The Pentagon's latest attempt to twist itself in knots to deny that it is considering sending up to 14,000 troops to the Middle East has a big caveat.
Pentagon spokeswoman Alyssa Farah said there are no plans to send that many troops to the region "at this time."
Farah's statement does not rule out the possibility that the Defense Department could initially announce a smaller deployment to the region and subsequently announce that more troops are headed downrange.
The Navy could deploy a second carrier to the Middle East if Trump orders an Iran surge, top admiral says
The Navy could send a second aircraft carrier to the Middle East if President Donald Trump orders a surge of forces to the region, Chief of Naval Operations Adm. Mike Gilday said on Thursday.
Gordon Lubold and Nancy Youssef of the Wall Street Journal first reported the United States is considering sending up to 14,000 troops to the Middle East to deter Iran from attacking U.S. forces and regional allies. The surge forces could include several ships.
I didn't think a movie about World War I would, or even could, remind me of Afghanistan.
Somehow 1917 did, and that's probably the highest praise I can give Sam Mendes' newest war drama: It took a century-old conflict and made it relatable.
An internal investigation spurred by a nude photo scandal shows just how deep sexism runs in the Marine Corps
"I will still have to work harder to get the perception away from peers and seniors that women can't do the job."
Some years ago, a 20-year-old female Marine, a military police officer, was working at a guard shack screening service members and civilians before they entered the base. As a lance corporal, she was new to the job and the duty station, her first in the Marine Corps.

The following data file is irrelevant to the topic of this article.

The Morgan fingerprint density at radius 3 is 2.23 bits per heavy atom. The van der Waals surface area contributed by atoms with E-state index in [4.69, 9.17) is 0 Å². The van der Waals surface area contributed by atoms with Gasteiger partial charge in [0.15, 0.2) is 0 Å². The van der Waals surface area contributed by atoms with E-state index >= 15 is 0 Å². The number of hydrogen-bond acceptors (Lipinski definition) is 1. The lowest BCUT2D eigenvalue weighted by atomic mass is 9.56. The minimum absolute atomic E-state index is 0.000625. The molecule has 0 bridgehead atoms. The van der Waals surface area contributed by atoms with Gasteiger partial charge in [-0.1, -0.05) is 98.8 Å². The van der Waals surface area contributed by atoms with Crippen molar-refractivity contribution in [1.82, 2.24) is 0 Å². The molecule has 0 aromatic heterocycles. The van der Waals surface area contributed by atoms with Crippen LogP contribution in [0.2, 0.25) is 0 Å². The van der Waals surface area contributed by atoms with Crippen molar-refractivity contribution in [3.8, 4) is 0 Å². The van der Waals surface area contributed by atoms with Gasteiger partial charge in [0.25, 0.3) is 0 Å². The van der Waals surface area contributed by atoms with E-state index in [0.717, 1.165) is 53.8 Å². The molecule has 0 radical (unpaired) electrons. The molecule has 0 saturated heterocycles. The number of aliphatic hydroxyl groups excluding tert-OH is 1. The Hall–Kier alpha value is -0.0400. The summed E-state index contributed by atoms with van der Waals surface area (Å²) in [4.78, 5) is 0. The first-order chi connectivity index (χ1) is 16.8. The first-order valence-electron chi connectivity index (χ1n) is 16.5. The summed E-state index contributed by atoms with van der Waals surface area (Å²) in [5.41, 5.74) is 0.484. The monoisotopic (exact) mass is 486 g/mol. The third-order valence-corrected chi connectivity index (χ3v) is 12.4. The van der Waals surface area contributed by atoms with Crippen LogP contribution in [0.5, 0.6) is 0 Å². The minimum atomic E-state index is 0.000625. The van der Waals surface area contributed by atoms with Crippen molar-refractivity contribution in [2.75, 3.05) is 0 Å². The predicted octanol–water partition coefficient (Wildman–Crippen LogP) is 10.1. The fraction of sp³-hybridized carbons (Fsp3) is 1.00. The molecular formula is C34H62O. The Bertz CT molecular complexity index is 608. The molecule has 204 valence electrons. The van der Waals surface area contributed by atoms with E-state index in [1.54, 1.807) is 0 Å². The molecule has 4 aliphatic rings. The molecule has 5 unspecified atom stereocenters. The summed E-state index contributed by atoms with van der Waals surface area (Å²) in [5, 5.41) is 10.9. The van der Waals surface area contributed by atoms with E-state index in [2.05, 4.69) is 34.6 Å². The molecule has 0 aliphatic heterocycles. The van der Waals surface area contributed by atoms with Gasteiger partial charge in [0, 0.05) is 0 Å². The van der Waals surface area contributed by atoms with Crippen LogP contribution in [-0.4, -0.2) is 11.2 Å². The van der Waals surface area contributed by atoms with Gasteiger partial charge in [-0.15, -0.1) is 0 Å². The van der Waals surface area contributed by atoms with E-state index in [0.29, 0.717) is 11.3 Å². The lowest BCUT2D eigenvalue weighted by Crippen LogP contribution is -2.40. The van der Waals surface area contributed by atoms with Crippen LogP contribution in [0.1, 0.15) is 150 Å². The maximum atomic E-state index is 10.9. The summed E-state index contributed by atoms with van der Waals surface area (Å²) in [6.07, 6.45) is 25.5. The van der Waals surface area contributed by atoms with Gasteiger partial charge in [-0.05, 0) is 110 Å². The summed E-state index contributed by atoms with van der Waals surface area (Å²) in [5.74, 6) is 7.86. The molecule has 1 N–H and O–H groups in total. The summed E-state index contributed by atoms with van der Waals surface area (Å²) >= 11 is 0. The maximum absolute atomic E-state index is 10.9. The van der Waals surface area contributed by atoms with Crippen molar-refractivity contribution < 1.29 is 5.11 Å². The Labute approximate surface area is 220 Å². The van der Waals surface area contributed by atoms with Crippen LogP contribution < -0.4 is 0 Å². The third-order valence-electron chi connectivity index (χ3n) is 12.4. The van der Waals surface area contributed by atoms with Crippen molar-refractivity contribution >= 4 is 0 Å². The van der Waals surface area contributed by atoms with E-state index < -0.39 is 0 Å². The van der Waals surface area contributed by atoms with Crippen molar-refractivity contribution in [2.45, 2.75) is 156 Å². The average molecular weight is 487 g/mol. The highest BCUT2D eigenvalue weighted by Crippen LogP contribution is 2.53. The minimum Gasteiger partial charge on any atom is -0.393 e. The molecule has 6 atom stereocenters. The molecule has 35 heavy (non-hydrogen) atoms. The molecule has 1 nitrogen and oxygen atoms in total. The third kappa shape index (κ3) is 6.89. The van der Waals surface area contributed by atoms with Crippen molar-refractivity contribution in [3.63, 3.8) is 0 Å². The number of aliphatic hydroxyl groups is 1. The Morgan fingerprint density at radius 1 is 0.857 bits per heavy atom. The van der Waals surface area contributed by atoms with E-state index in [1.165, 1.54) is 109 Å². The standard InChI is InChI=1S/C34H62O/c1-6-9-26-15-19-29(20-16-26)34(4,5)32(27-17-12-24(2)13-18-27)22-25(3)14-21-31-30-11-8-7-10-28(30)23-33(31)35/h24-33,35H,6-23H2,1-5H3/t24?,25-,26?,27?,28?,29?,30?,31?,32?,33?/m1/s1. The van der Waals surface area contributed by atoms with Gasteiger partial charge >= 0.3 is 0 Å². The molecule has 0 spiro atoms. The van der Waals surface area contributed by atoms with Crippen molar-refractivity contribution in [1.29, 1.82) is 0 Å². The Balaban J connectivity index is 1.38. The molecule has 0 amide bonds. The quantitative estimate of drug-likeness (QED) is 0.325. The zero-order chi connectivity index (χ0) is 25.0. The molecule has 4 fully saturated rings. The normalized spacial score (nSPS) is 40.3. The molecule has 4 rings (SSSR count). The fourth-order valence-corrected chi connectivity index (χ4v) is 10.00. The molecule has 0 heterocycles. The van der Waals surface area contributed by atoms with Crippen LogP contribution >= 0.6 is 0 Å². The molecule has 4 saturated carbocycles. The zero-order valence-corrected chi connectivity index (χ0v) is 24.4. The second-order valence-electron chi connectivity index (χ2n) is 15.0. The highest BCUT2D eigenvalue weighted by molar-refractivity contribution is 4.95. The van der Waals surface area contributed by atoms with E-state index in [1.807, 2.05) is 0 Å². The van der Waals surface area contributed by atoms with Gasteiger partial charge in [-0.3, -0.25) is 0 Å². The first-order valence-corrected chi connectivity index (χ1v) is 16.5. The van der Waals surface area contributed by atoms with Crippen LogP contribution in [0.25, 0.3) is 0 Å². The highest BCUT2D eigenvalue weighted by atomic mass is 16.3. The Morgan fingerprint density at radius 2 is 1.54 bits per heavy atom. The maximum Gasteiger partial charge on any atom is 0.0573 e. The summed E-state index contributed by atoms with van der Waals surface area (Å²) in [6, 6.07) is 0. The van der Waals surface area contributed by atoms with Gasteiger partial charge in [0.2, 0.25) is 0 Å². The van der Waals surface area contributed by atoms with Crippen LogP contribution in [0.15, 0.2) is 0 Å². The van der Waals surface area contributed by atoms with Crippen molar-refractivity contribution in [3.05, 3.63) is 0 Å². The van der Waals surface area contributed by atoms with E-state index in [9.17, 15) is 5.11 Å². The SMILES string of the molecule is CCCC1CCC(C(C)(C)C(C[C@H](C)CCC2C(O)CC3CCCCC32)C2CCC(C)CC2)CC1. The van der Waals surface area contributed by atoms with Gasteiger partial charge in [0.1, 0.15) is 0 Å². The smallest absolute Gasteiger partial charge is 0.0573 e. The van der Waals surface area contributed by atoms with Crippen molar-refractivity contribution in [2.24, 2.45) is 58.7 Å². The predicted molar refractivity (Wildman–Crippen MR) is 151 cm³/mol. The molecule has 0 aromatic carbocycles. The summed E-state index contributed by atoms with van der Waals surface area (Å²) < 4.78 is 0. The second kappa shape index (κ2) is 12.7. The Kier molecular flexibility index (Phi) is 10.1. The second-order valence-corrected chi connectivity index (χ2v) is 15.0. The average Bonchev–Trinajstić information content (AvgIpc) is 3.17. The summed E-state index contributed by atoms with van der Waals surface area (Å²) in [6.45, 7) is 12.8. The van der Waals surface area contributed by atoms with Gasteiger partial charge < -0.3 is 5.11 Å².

At some point during her shift, a male sergeant on duty drove up. Get in the car, he said, the platoon sergeant needs to see you. She opened the door and got in, believing she was headed to see the enlisted supervisor of her platoon.
Instead, the sergeant drove her to a dark, wooded area on base. It was deserted, no other Marines were around. "Hey, I want a blowjob," the sergeant told her.
"What am I supposed, what do you do as a lance corporal?" she would later recall. "I'm 20 years old ... I'm new at this. You're the only leadership I've ever known, and this is what happens."
She looked at him, then got out of the car and walked away. The sergeant drove up next to her and tried to play it off as a prank. "I'm just fucking with you," he said. "It's not a big deal."
It was one story among hundreds of others shared by Marines for a study initiated in July 2017 by the Marine Corps Center for Advanced Operational Culture Learning (CAOCL). Finalized in March 2018, the center's report was quietly published to its website in September 2019 with little fanfare.
The culture of the Marine Corps is ripe for analysis. A 2015 Rand Corporation study found that women felt far more isolated among men in the Corps, while the Pentagon's Office of People Analytics noted in 2018 that female Marines rated hostility toward them as "significantly higher" than their male counterparts.
But the center's report, Marines' Perspectives on Various Aspects of Marine Corps Organizational Culture, offers a proverbial wakeup call to leaders, particularly when paired alongside previous studies, since it was commissioned by the Marine Corps itself in the wake of a nude photo sharing scandal that rocked the service in 2017.
The scandal, researchers found, was merely a symptom of a much larger problem.